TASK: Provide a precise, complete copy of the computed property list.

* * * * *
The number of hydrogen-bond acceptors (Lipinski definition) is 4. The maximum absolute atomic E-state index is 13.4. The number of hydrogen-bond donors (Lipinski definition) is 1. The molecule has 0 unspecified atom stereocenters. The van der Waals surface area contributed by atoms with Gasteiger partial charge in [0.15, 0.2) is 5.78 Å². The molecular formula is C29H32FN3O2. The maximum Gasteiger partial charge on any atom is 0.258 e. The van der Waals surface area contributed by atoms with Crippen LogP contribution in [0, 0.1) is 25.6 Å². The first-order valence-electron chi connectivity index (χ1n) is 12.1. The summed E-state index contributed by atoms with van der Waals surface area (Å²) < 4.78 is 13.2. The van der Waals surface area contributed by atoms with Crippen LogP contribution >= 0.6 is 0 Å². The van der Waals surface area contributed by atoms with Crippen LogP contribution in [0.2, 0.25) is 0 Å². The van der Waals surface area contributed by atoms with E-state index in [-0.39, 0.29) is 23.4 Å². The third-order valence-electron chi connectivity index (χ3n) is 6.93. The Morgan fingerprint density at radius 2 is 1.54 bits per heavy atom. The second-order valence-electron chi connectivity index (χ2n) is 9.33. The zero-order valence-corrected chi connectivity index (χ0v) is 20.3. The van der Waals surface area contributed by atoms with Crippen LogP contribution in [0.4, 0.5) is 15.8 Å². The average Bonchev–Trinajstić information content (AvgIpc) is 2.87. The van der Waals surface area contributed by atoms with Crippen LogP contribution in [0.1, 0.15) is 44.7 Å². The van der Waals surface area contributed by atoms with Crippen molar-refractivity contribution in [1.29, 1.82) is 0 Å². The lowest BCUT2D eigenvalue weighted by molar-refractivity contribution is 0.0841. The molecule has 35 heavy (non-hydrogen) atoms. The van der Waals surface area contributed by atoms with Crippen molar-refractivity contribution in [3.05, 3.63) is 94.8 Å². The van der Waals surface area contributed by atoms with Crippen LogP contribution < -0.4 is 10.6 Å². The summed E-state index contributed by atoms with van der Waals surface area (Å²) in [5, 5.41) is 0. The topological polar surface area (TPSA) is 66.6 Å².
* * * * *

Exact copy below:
The number of hydrogen-bond acceptors (Lipinski definition) is 4. The maximum absolute atomic E-state index is 13.4. The number of hydrogen-bond donors (Lipinski definition) is 1. The molecule has 0 unspecified atom stereocenters. The van der Waals surface area contributed by atoms with Gasteiger partial charge in [0.15, 0.2) is 5.78 Å². The molecular formula is C29H32FN3O2. The maximum Gasteiger partial charge on any atom is 0.258 e. The van der Waals surface area contributed by atoms with Crippen LogP contribution in [0, 0.1) is 25.6 Å². The first-order valence-electron chi connectivity index (χ1n) is 12.1. The summed E-state index contributed by atoms with van der Waals surface area (Å²) < 4.78 is 13.2. The van der Waals surface area contributed by atoms with Crippen LogP contribution >= 0.6 is 0 Å². The van der Waals surface area contributed by atoms with Crippen LogP contribution in [0.2, 0.25) is 0 Å². The van der Waals surface area contributed by atoms with E-state index in [-0.39, 0.29) is 23.4 Å². The third-order valence-electron chi connectivity index (χ3n) is 6.93. The Morgan fingerprint density at radius 2 is 1.54 bits per heavy atom. The second-order valence-electron chi connectivity index (χ2n) is 9.33. The zero-order valence-corrected chi connectivity index (χ0v) is 20.3. The van der Waals surface area contributed by atoms with Crippen LogP contribution in [0.4, 0.5) is 15.8 Å². The average Bonchev–Trinajstić information content (AvgIpc) is 2.87. The van der Waals surface area contributed by atoms with Crippen LogP contribution in [0.1, 0.15) is 44.7 Å². The van der Waals surface area contributed by atoms with Crippen molar-refractivity contribution in [1.29, 1.82) is 0 Å². The lowest BCUT2D eigenvalue weighted by molar-refractivity contribution is 0.0841. The molecule has 35 heavy (non-hydrogen) atoms. The van der Waals surface area contributed by atoms with Crippen molar-refractivity contribution in [3.05, 3.63) is 94.8 Å². The van der Waals surface area contributed by atoms with Crippen LogP contribution < -0.4 is 10.6 Å². The summed E-state index contributed by atoms with van der Waals surface area (Å²) in [5, 5.41) is 0. The topological polar surface area (TPSA) is 66.6 Å².